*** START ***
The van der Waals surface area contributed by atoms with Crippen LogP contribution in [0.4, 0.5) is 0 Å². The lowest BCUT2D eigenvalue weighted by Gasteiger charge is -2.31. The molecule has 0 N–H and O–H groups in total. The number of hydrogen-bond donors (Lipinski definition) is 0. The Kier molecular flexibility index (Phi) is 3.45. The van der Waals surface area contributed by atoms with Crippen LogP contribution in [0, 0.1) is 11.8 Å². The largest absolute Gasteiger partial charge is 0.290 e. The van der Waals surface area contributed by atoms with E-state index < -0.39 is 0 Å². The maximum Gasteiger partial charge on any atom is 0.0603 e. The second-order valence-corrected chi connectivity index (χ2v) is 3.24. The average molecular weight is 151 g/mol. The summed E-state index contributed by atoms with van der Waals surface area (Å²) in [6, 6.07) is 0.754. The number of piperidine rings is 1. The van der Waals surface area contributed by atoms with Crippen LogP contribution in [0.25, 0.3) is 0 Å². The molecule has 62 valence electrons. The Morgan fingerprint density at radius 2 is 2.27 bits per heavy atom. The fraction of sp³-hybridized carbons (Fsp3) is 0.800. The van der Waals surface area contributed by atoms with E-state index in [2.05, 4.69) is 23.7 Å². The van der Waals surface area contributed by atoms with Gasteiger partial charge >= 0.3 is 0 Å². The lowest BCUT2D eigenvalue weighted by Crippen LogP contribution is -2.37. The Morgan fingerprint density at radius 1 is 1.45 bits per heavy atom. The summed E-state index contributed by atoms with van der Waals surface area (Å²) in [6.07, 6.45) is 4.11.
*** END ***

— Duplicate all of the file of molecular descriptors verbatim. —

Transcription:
The van der Waals surface area contributed by atoms with Crippen LogP contribution in [0.4, 0.5) is 0 Å². The lowest BCUT2D eigenvalue weighted by Gasteiger charge is -2.31. The molecule has 0 N–H and O–H groups in total. The number of hydrogen-bond donors (Lipinski definition) is 0. The Kier molecular flexibility index (Phi) is 3.45. The van der Waals surface area contributed by atoms with Crippen LogP contribution in [0, 0.1) is 11.8 Å². The largest absolute Gasteiger partial charge is 0.290 e. The van der Waals surface area contributed by atoms with E-state index < -0.39 is 0 Å². The maximum Gasteiger partial charge on any atom is 0.0603 e. The second-order valence-corrected chi connectivity index (χ2v) is 3.24. The average molecular weight is 151 g/mol. The summed E-state index contributed by atoms with van der Waals surface area (Å²) in [6, 6.07) is 0.754. The number of piperidine rings is 1. The van der Waals surface area contributed by atoms with Crippen LogP contribution in [0.25, 0.3) is 0 Å². The molecule has 62 valence electrons. The Morgan fingerprint density at radius 2 is 2.27 bits per heavy atom. The fraction of sp³-hybridized carbons (Fsp3) is 0.800. The van der Waals surface area contributed by atoms with E-state index in [2.05, 4.69) is 23.7 Å². The van der Waals surface area contributed by atoms with Gasteiger partial charge >= 0.3 is 0 Å². The lowest BCUT2D eigenvalue weighted by Crippen LogP contribution is -2.37. The Morgan fingerprint density at radius 1 is 1.45 bits per heavy atom. The summed E-state index contributed by atoms with van der Waals surface area (Å²) in [6.07, 6.45) is 4.11.